The Southern Vermont Astronomy Group (SoVerA) was created to stimulate inquiry about the universe through gained and shared knowledge, research, and appreciation by helping the public at large learn about the nature of the cosmos and how to help gain more information from it.
Fostering awareness, stewardship, and enjoyment of Chester's natural resources The Chester Conservation Committee (CCC) is an informal, independent group of volunteers from this region who meet monthly. Our purpose is to conduct and encourage educational experiences and community conservation projects that will foster an awareness and stewardship of Chester’s rich natural heritage. At the present time, the CCC has developed and maintains two trails, The Lost Mine Trail and Green Mountain Nature Trail. A trail map of the Lost Mine trail is here and the Green Mountain Nature Trail map is here. In addition to developing and maintaining trails, the CCC recruits and coordinates volunteers for VT Green-Up Day and sponsors and participates in other environmental projects of interest to the community. The Chester Conservation Committee meets at 7:00 P.M. on the First Tuesday of the month at Chester-Andover Elementary School. New members are always welcome to join us. For more information, call Mary Beth Adler at 802-875-2418 or send her an email at email@example.com.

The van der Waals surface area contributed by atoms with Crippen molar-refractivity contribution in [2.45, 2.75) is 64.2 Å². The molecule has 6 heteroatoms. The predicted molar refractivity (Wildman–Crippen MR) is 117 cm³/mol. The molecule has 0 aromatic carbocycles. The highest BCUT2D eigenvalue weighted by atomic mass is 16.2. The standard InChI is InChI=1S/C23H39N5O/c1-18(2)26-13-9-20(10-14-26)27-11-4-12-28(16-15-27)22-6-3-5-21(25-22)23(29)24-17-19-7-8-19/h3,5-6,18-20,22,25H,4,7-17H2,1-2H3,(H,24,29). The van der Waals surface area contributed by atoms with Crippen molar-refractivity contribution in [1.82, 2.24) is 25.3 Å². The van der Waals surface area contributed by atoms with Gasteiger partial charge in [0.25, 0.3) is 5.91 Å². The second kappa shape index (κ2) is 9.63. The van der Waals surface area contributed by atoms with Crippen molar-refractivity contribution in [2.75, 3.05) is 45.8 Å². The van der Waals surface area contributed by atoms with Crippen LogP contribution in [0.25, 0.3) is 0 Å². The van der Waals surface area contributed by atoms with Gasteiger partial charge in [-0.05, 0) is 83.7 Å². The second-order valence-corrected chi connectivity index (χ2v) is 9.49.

Chester Historical Society
The Chester Historical Society is an active organization in Chester. Their Museum is located in their building on Main Street and is closed for the winter season. New displays include a prized sampler wrought by Myranda Walker of Chester in 1830, numerous early photographs of Chester events and people, a rare carte de visite of John Wilkes Booth, daguerreotypes and tinttypes, early costumes and quilts from the Society’s collections and Civil War documents and armaments related to important Chester events and people who made them happen. Yosemite Fire House, 1878-79, is located on VT Route 103 in Chester. “Yosemite” is a Miwak Indian tribe name meaning Grizzly Bear. “Yosemite” was also the name on the engine purchased for Chester’s Fire House. The name was quickly adopted by the men for their volunteer Fire Department. The Yosemite Fire House is a distinct structure and a fine example of early fire houses. Why two towers? The taller tower was used for drying hoses and the shorter one housed the alarm bell, which can be used today. There are plans to renovate the structure into a Fireman’s Museum.